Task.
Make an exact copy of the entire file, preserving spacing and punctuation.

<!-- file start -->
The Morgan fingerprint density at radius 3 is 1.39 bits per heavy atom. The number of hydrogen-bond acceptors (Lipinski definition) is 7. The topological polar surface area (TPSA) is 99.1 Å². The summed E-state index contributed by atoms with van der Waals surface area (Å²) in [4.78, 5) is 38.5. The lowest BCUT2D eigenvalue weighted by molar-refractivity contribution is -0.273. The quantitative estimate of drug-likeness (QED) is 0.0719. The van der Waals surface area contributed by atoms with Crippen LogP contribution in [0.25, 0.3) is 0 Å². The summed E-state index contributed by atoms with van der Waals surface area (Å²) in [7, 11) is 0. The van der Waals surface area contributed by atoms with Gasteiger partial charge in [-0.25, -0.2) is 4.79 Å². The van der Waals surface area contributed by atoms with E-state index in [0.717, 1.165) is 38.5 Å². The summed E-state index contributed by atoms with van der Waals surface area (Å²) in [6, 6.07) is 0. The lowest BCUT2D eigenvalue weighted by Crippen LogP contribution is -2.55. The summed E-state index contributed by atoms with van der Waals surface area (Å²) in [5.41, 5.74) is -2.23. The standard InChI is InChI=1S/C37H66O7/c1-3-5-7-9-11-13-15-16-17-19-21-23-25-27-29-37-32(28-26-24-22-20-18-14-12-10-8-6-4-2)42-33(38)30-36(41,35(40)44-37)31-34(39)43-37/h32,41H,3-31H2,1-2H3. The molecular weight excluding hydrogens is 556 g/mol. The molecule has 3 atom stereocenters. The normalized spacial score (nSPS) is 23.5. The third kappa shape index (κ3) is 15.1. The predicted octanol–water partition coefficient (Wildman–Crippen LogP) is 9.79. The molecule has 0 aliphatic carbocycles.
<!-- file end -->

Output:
The Morgan fingerprint density at radius 3 is 1.39 bits per heavy atom. The number of hydrogen-bond acceptors (Lipinski definition) is 7. The topological polar surface area (TPSA) is 99.1 Å². The summed E-state index contributed by atoms with van der Waals surface area (Å²) in [4.78, 5) is 38.5. The lowest BCUT2D eigenvalue weighted by molar-refractivity contribution is -0.273. The quantitative estimate of drug-likeness (QED) is 0.0719. The van der Waals surface area contributed by atoms with Crippen LogP contribution in [0.25, 0.3) is 0 Å². The summed E-state index contributed by atoms with van der Waals surface area (Å²) in [7, 11) is 0. The van der Waals surface area contributed by atoms with Gasteiger partial charge in [-0.25, -0.2) is 4.79 Å². The van der Waals surface area contributed by atoms with E-state index in [0.717, 1.165) is 38.5 Å². The summed E-state index contributed by atoms with van der Waals surface area (Å²) in [6, 6.07) is 0. The lowest BCUT2D eigenvalue weighted by Crippen LogP contribution is -2.55. The summed E-state index contributed by atoms with van der Waals surface area (Å²) in [5.41, 5.74) is -2.23. The standard InChI is InChI=1S/C37H66O7/c1-3-5-7-9-11-13-15-16-17-19-21-23-25-27-29-37-32(28-26-24-22-20-18-14-12-10-8-6-4-2)42-33(38)30-36(41,35(40)44-37)31-34(39)43-37/h32,41H,3-31H2,1-2H3. The molecular weight excluding hydrogens is 556 g/mol. The molecule has 3 atom stereocenters. The normalized spacial score (nSPS) is 23.5. The third kappa shape index (κ3) is 15.1. The predicted octanol–water partition coefficient (Wildman–Crippen LogP) is 9.79. The molecule has 0 aliphatic carbocycles.